With the advent of WFH, it has also become evident that showing up at work is not the same as working. Many of us have worked in places where it is not clear what work people actually do or why they were hired. Their output appears negligible or insignificant, but because they show up at work, it is assumed that they are working. With WFH, managers might be more diligent about monitoring “deliverables” (NGO-ese for outputs) by employees. After all, if you say you are working from home, and cannot show what you did, then it becomes clear that you are not actually working.

However, before we throw out our office suits and slip permanently into our comfortable bedroom slippers, we might consider this: the majority of essential workers in this world still have to go to work and make physical contact with human beings to earn a living. Doctors, nurses, retail store managers, food vendors, hawkers, need to physically interact with the people they serve. No WFH for them.

For those of us who were already working from home before the pandemic and lockdowns started, the new normal might appear like the old normal, but it is not for one simple reason – this lockdown is enforced; it is not voluntary. People working from home can decide when to go out and socialise to recharge their batteries or to make human contact; now that option no longer exists or is restricted.

Studies have also shown that while many women prefer the flexibility of working from home, a majority find that leaving the house to go to work is actually therapeutic. A survey by Gallup, for instance, found that two-thirds of working women liked the “social aspect” of their jobs. Working from home alone doesn’t provide the social contact and camaraderie that an office can provide.

There are other disadvantages of WFH and using online platforms to communicate with colleagues. As Jennifer Senior wrote in the New York Times recently, “Remote work leaves a terrible feedback vacuum. Communication with colleagues is no longer casual but effortful; no matter how hard you try, you’re going to have less contact – particularly of the casual variety – and with fewer people”.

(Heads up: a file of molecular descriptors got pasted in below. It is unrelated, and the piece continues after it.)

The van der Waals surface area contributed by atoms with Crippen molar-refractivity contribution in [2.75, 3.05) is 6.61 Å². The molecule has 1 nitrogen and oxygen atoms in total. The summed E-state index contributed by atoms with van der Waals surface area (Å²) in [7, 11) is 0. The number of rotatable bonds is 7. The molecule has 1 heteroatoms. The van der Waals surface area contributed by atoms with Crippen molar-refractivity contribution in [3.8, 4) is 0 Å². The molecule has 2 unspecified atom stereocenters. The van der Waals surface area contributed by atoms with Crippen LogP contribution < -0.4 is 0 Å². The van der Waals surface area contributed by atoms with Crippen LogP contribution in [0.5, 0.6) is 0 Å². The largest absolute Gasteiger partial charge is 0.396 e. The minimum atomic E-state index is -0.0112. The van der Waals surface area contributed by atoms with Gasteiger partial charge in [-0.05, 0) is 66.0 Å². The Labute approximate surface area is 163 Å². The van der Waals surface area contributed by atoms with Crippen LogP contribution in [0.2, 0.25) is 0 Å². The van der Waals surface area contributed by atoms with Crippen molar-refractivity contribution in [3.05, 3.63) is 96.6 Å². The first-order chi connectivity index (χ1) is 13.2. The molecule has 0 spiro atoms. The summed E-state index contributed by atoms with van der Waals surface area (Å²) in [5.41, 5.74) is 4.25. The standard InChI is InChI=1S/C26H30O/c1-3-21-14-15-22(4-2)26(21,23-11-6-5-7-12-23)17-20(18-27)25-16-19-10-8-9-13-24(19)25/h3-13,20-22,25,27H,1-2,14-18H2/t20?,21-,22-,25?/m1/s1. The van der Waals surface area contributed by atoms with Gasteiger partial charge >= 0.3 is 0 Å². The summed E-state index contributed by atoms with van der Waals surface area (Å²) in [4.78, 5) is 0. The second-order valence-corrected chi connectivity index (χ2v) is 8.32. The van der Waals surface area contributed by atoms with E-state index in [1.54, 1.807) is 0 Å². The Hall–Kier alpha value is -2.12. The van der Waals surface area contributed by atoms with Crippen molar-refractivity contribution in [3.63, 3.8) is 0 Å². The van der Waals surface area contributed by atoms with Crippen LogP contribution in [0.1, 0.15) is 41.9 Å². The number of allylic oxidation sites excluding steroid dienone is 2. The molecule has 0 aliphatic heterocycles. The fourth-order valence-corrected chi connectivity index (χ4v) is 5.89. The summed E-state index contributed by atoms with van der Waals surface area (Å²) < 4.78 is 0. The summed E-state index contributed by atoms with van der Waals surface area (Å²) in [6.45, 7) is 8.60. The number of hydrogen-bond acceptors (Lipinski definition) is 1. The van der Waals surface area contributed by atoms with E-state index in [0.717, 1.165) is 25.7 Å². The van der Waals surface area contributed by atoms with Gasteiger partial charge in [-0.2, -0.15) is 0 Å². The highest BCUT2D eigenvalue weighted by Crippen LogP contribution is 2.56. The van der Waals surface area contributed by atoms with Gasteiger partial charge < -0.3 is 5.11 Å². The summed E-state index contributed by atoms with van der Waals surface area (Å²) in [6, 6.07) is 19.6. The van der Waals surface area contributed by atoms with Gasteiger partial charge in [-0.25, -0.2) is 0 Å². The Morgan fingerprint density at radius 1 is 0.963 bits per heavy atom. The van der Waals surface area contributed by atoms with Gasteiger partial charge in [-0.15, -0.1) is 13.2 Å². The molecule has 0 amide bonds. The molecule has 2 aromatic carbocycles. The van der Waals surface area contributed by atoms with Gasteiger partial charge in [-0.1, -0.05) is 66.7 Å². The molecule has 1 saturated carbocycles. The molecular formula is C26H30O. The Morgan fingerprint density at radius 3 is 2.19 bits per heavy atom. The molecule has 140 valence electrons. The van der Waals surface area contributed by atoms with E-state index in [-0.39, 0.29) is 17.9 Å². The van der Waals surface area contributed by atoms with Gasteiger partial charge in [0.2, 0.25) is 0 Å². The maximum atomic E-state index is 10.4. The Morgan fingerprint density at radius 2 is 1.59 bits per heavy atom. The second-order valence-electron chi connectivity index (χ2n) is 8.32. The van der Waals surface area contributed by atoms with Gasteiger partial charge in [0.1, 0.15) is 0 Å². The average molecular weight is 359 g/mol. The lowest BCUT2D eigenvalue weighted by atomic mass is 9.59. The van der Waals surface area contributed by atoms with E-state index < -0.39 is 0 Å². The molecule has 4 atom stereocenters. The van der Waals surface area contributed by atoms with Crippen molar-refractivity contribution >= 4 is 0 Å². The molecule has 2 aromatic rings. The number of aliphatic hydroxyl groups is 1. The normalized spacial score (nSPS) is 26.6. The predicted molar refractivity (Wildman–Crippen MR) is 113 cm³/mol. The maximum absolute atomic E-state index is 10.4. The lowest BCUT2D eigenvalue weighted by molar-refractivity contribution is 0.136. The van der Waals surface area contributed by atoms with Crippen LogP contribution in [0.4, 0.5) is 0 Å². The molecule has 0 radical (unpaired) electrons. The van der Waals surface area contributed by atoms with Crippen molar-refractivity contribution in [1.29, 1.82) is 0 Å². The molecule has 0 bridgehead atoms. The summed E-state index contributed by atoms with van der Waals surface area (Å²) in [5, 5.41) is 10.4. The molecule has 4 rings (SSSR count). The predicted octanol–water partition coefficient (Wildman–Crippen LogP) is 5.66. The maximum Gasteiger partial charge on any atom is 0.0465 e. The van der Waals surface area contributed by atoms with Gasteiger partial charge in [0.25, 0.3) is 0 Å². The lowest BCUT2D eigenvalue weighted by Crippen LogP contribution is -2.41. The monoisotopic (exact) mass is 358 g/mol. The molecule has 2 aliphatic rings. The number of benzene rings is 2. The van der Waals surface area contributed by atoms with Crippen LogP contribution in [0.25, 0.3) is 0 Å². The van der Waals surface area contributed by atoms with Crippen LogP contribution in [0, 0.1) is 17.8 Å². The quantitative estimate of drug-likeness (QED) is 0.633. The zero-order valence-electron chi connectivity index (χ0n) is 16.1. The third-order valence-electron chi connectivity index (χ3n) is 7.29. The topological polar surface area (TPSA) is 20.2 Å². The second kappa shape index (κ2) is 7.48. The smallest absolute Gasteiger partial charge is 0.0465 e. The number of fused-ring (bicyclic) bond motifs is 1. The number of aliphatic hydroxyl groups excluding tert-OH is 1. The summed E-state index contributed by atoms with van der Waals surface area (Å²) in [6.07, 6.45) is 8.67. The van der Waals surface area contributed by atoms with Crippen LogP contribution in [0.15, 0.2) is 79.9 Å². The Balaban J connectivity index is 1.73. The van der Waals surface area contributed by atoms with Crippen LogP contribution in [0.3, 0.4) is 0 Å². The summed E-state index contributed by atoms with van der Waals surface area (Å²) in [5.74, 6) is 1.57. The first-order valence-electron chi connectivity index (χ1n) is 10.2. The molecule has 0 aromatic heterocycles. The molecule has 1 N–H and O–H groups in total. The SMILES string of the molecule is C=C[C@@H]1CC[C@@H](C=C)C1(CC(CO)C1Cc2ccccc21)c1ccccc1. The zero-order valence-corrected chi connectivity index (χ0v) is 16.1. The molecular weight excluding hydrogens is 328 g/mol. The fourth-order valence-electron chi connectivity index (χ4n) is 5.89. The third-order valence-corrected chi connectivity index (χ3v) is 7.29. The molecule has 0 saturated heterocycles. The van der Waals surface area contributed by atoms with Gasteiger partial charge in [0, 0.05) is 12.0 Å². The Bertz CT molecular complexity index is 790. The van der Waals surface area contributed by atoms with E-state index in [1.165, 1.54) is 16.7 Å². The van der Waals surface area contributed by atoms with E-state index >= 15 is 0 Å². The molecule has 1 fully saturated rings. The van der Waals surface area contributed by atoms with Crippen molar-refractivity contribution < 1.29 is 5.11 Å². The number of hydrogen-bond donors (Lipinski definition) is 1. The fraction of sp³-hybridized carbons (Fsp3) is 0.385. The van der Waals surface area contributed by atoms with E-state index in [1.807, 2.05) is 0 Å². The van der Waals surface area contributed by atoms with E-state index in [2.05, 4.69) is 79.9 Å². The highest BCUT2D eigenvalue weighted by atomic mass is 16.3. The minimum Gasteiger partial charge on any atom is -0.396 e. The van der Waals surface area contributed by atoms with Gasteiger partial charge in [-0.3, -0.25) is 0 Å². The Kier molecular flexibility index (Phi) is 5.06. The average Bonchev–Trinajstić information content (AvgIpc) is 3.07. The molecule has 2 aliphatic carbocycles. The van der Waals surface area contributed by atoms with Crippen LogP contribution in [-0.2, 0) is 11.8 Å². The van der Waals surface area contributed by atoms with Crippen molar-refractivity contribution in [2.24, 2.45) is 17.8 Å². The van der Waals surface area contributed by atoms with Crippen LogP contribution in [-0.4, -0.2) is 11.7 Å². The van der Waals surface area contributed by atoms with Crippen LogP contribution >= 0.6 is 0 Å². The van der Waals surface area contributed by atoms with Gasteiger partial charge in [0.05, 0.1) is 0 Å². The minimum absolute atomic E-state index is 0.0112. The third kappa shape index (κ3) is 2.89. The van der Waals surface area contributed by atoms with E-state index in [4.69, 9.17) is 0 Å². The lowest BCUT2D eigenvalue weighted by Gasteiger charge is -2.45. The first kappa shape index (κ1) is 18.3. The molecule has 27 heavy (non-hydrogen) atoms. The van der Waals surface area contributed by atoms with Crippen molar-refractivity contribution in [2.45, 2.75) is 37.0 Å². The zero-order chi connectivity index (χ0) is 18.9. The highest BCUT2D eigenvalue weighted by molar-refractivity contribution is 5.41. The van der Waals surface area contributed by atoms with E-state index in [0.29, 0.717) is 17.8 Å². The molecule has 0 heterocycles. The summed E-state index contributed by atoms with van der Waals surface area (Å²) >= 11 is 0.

Senior says that it would also be a mistake to assume that toxic office politics will not find its way into the WFH space. “They [office politics] are much easier to navigate if you can actually see your colleagues – and therefore discern where the power resides, how business gets done and who the kind people are”, she wrote.

When the home becomes a battlefield

The lockdowns around the globe are also testing marriages and giving rise to mental health problems that are breaking up families and leading to increased domestic violence. As the war against the coronavirus pandemic accelerates, another kind of pandemic is raging across the world. Reports indicate that violence against women has increased since lockdowns have been enforced in various countries, and that women are bearing a disproportionate burden of taking care of their families.

United Nations Secretary-General, Antonio Guterres, raised the alarm recently when he stated: “Over the past weeks as economic and social pressures and fear have grown, we have seen a horrifying global surge in domestic violence”. He noted that “violence is not confined to the battlefield”.

According to a recent UNWomen report, “COVID-19 and Ending Violence against Women”, in France reports of domestic violence increased by 30 per cent since the lockdown on 17 March. In Argentina, emergency calls on domestic violence cases increased by 25 per cent after the lockdown on 20 March. In Cyprus and Singapore, helplines registered an increase in calls by 30 per cent and 33 per cent, respectively. Demands for emergency shelter for domestic violence victims have also been reported in Canada, Germany, Spain, the United Kingdom and the United States.

“As stay-at-home orders expand to contain the spread of the virus, women with violent partners increasingly find themselves isolated from the people and resources that can help them”, says the report. “The surge in COVID-19 cases is straining even the most advanced and best-resourced health systems to the breaking point, including those at the front line in violence response”.